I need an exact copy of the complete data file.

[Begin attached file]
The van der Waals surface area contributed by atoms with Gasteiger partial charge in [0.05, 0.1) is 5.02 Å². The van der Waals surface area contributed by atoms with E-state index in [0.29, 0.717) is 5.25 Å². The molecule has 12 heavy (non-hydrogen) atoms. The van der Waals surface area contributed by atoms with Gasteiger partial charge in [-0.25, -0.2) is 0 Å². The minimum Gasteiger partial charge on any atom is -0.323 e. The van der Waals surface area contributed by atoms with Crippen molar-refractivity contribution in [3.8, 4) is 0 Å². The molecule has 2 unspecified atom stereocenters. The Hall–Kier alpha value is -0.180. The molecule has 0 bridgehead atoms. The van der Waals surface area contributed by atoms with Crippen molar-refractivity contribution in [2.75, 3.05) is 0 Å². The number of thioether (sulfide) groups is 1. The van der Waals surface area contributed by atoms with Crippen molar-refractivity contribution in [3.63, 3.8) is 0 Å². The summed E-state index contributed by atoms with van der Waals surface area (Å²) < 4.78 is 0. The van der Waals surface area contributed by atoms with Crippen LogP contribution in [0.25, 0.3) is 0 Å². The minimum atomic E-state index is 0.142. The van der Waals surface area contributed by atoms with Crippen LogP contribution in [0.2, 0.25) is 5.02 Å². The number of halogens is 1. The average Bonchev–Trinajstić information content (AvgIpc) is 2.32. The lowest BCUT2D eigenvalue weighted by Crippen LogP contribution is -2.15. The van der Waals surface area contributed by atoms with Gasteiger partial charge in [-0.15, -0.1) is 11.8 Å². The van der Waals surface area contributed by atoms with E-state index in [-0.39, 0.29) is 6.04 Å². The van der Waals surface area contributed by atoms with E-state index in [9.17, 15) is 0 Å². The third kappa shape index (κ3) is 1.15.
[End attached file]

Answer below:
The van der Waals surface area contributed by atoms with Gasteiger partial charge in [0.05, 0.1) is 5.02 Å². The van der Waals surface area contributed by atoms with E-state index in [0.29, 0.717) is 5.25 Å². The molecule has 12 heavy (non-hydrogen) atoms. The van der Waals surface area contributed by atoms with Gasteiger partial charge in [-0.25, -0.2) is 0 Å². The minimum Gasteiger partial charge on any atom is -0.323 e. The van der Waals surface area contributed by atoms with Crippen molar-refractivity contribution in [3.8, 4) is 0 Å². The molecule has 2 unspecified atom stereocenters. The Hall–Kier alpha value is -0.180. The molecule has 0 bridgehead atoms. The van der Waals surface area contributed by atoms with Crippen molar-refractivity contribution in [2.75, 3.05) is 0 Å². The number of thioether (sulfide) groups is 1. The van der Waals surface area contributed by atoms with Crippen molar-refractivity contribution in [3.63, 3.8) is 0 Å². The summed E-state index contributed by atoms with van der Waals surface area (Å²) < 4.78 is 0. The van der Waals surface area contributed by atoms with Crippen LogP contribution in [0.25, 0.3) is 0 Å². The minimum atomic E-state index is 0.142. The van der Waals surface area contributed by atoms with Crippen LogP contribution in [0.2, 0.25) is 5.02 Å². The number of halogens is 1. The average Bonchev–Trinajstić information content (AvgIpc) is 2.32. The lowest BCUT2D eigenvalue weighted by Crippen LogP contribution is -2.15. The van der Waals surface area contributed by atoms with Gasteiger partial charge in [-0.15, -0.1) is 11.8 Å². The van der Waals surface area contributed by atoms with E-state index in [-0.39, 0.29) is 6.04 Å². The van der Waals surface area contributed by atoms with E-state index in [9.17, 15) is 0 Å². The third kappa shape index (κ3) is 1.15.